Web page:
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Discussion Starter #1
Why do I have one blue and one black o-rings? is there actually a difference coz ordered new o-rings for my 2008-1098 and they're both black. -thanks in advance for any input on the blues and blacks!
 

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Assuming your talking about the fuel quick release...there 2 different materials...if they both were blue it would be a bigger pita to remove...what is important is the type of oring you bought...I was replacing butyl nitrile rings every time I took it apart... won't hold up...I switched to viton and haven't had one tear in more than a dozen disconnects
 

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Discussion Starter #3
Assuming your talking about the fuel quick release...there 2 different materials...if they both were blue it would be a bigger pita to remove...what is important is the type of oring you bought...I was replacing butyl nitrile rings every time I took it apart... won't hold up...I switched to viton and haven't had one tear in more than a dozen disconnects
These are Viton I researched to be sure I got the right ones according to other Ducati owners. They say oil and gas resistant, however the colors are black both top and bottom and yes they’re quick release fuel connectors. Thanks much for your message, I feel better knowing I got the correct brand .
 

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It's never safe to assume an o-ring is a certain type, material or hardness based on color alone.

That said there are standard stock colors (you can get o-rings in any color you want from the manufacturer).
Black — Viton (Fluorocarbon), Nitrile (Buna-N)
Blue — Fluorosilicone
Brown —Viton

O-rings made of Viton are typically color-coded as black. Green is the color of choice in Europe for color coding Viton, whereas brown is the color in the US. Black is the normal color to be used and in fact offers the optimum performance.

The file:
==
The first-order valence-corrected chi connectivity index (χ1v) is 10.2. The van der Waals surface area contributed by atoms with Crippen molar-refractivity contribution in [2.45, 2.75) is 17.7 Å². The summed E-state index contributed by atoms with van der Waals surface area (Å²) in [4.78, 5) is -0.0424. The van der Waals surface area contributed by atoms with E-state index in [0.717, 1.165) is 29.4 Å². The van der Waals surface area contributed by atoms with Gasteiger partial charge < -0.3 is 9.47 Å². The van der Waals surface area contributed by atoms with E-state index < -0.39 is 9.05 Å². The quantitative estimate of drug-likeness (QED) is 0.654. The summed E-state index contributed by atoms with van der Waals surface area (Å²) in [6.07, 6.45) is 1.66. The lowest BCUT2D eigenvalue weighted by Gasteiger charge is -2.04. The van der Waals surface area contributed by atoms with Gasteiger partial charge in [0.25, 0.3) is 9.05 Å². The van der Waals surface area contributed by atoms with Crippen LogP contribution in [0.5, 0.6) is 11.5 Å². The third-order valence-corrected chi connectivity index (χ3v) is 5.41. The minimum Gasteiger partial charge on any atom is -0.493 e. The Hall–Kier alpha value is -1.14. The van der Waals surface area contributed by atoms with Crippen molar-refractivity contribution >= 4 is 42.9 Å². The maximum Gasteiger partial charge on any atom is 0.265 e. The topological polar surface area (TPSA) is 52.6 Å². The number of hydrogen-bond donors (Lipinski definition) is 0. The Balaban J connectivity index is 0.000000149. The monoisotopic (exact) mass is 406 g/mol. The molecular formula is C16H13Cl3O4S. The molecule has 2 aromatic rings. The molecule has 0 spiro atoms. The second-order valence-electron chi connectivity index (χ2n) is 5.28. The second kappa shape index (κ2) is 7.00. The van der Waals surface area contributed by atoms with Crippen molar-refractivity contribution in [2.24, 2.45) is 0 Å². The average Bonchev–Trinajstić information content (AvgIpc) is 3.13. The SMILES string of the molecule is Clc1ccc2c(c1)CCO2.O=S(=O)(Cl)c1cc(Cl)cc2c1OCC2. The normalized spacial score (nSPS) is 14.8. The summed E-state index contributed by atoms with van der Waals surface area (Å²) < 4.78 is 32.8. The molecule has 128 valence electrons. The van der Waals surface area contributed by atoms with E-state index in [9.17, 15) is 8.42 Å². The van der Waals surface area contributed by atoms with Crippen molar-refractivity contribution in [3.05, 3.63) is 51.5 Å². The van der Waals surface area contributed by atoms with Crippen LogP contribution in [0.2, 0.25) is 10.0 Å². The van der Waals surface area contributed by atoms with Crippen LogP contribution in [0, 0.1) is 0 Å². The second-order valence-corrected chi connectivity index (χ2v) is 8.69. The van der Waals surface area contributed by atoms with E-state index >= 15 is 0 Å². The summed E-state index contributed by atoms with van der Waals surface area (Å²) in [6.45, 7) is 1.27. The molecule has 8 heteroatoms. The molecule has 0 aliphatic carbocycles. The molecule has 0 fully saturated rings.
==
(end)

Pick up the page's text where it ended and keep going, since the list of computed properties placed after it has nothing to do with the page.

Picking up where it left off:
I have never seen a green o-ring that was not Viton. Viton is often available in black (for better UV resistance) so green is usually a telling sign, but black doesn’t mean it is not Viton.

Ref: Parker O-Ring Handbook
They list several types of materials, two of which are Viton (Fluorocarbon), and Buna-N (Nitrile rubber). In this engineering manual, they list hundreds of liquid compounds and their compatibility with each material for the O-ring, graded on a 1-4 scale

1-Satisfactory
2-Fair (Usually OK for static seal)
3-Doubtful (Sometimes OK for static seal)
4-Unsatisfactory

Both Nitrile and Fluorocarbon get a "1" for gasoline, but both also only get a "3" for Ethanol. In other words based on this grading scale they both work equally well (or poorly) in this application looking strictly at chemical compatibility.
Unfortunately gasoline and ethanol are mutually exclusive for most compounds. What gets a high score for one type gives a "4" for the other.
There is one compound though that gets a "1" for both — Fluorosilicone
 

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These are Viton I researched to be sure I got the right ones according to other Ducati owners. They say oil and gas resistant, however the colors are black both top and bottom and yes they’re quick release fuel connectors. Thanks much for your message, I feel better knowing I got the correct brand .
Why didn't you just buy the replacement fuel connectors from Ducati? They come with the correct o-rings. They are considered a normal replacement item.
 

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Discussion Starter #6
I suppose that would have been an option however wouldn't have given me the experience of fixing it myself. I installed the viton o-rings today and reassembled the moto everything seems to be working dry and correctly. I will however keep your suggestion in my inbox now that I know the items are considered normal replacement items, that being said I understand ordering parts from Ducati isn't as simple as many say besides i wouldn't quiet know how to begin to order new parts from Ducati...thank you for responding to my post! safe riding..!
 

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Shazaam has posted ALL the info you'll EVER need regarding o-rings, honestly I don't know how he has the patience.

If you really want to know the best o-ring to use, rely on the Parker O-Ring book. Parker is the largest supplier of O-Rings in the world to industry.

Forget Ducati, they won't necessarily give you the best available o-ring but will be happy to give you a brabwire enema!
 
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